NASA Chip Reflects Wi-Fi To Save Your Smartphone Battery
We may earn revenue from the products available on this page and participate in affiliate programs. Learn more ›
Our modern world rests squarely on the shoulders of wireless communications; phones, computers and wearables all rely on a select few wireless protocols, like Wi-Fi. Upgrading one of these protocols means a potential upgrade to the way the world interacts.
A researcher at NASA’s Jet Propulsion Lab, Adrian Tang, working with UCLA professor M.C. Frank Chang, has developed a Wi-Fi chip for use in mobile electronics that uses 100 times less power than traditional receivers. This could extend battery life in nearly every device that uses Wi-Fi, and Tang is trying to focus on the expanding market for wearables.
To do something on the internet (like view this website), your smartphone generates and sends a signal out to your router, and your router generates and sends a new signal back to it. Tang’s Wi-Fi chip reflects a constant signal sent by a specialized router, instead of generating its own original signal. Data is imprinted on the signal when it’s reflected, so all the heavy lifting is essentially done on the router’s side.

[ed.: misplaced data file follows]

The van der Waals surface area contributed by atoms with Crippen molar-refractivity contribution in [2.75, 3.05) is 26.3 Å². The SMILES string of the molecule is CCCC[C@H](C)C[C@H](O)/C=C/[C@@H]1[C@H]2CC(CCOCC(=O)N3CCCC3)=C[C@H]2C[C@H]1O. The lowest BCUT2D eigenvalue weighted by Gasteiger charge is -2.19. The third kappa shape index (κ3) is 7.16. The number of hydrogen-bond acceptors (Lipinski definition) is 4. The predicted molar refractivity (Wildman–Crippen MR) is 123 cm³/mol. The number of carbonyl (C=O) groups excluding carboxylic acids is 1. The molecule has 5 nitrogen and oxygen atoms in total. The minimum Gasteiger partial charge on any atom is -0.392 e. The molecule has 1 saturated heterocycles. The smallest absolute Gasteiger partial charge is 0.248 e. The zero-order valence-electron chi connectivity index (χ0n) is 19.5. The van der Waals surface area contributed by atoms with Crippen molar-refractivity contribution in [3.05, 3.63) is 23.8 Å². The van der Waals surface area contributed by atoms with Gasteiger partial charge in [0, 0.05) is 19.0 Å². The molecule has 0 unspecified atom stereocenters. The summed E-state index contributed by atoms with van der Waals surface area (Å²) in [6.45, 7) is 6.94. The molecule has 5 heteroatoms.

“Because you’re only imprinting on a Wi-Fi signal, you’re not generating it, you don’t need power,” Tang said.
Low energy doesn’t mean slow, either. The researchers claim to have reached speeds of 330 megabits per second when transferring files with this technique, which outpaces a majority of consumer Wi-Fi routers. (In more real-world terms, 330 megabits per second is just over 40 MB/s.) They did this test with a mock wearable, built in their lab.
Tang says that the biggest difficulty was isolating the specific signal that was reflected back, because the initial signal is also being reflected by every surface in the room.
“When you send a signal to the room, the whole room reflects back to you,” Tang said. “So you need to figure out what’s coming from the wearable and what’s coming from the background and get rid of the background.”
That’s where the specialized router hardware comes in, to not only send the signal, but be able to read what data was being reflected back with new information. While the technology bears some resemblance to RFID, according to Tang, it’s actually much different in its long-distance operation.
NASA and UCLA have joint ownership of the idea and are in talks with a commercial partner to bring the technology to market, but they also see this technology being used to conserve energy in space.